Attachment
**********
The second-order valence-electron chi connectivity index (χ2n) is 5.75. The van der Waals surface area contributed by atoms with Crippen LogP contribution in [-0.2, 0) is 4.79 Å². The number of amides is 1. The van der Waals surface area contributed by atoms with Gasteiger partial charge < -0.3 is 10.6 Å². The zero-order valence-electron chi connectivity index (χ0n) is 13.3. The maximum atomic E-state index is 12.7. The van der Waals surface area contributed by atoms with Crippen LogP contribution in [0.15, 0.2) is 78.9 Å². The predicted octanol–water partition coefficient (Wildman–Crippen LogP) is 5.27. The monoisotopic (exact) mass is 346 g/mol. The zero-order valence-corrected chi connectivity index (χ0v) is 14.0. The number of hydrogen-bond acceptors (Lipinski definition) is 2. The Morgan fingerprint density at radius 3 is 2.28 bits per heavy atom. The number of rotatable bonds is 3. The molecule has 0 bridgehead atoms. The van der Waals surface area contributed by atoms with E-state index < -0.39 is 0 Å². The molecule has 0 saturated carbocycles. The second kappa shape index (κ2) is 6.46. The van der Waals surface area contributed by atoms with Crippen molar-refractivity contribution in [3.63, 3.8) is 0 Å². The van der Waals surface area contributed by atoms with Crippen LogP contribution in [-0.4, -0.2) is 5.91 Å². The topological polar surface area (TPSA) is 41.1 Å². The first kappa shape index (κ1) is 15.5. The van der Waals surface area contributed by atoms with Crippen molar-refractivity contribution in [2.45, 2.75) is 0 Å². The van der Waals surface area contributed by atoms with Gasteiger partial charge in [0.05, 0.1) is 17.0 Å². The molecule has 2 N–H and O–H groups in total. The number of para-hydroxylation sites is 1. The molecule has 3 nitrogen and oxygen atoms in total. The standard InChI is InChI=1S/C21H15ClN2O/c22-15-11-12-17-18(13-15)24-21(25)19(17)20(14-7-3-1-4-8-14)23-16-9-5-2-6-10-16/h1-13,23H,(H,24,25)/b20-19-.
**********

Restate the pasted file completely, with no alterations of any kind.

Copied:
The second-order valence-electron chi connectivity index (χ2n) is 5.75. The van der Waals surface area contributed by atoms with Crippen LogP contribution in [-0.2, 0) is 4.79 Å². The number of amides is 1. The van der Waals surface area contributed by atoms with Gasteiger partial charge < -0.3 is 10.6 Å². The zero-order valence-electron chi connectivity index (χ0n) is 13.3. The maximum atomic E-state index is 12.7. The van der Waals surface area contributed by atoms with Crippen LogP contribution in [0.15, 0.2) is 78.9 Å². The predicted octanol–water partition coefficient (Wildman–Crippen LogP) is 5.27. The monoisotopic (exact) mass is 346 g/mol. The zero-order valence-corrected chi connectivity index (χ0v) is 14.0. The number of hydrogen-bond acceptors (Lipinski definition) is 2. The Morgan fingerprint density at radius 3 is 2.28 bits per heavy atom. The number of rotatable bonds is 3. The molecule has 0 bridgehead atoms. The van der Waals surface area contributed by atoms with E-state index < -0.39 is 0 Å². The molecule has 0 saturated carbocycles. The second kappa shape index (κ2) is 6.46. The van der Waals surface area contributed by atoms with Crippen molar-refractivity contribution in [3.63, 3.8) is 0 Å². The van der Waals surface area contributed by atoms with Crippen LogP contribution in [-0.4, -0.2) is 5.91 Å². The topological polar surface area (TPSA) is 41.1 Å². The first kappa shape index (κ1) is 15.5. The van der Waals surface area contributed by atoms with Crippen molar-refractivity contribution in [2.45, 2.75) is 0 Å². The van der Waals surface area contributed by atoms with Gasteiger partial charge in [0.05, 0.1) is 17.0 Å². The molecule has 2 N–H and O–H groups in total. The number of para-hydroxylation sites is 1. The molecule has 3 nitrogen and oxygen atoms in total. The standard InChI is InChI=1S/C21H15ClN2O/c22-15-11-12-17-18(13-15)24-21(25)19(17)20(14-7-3-1-4-8-14)23-16-9-5-2-6-10-16/h1-13,23H,(H,24,25)/b20-19-.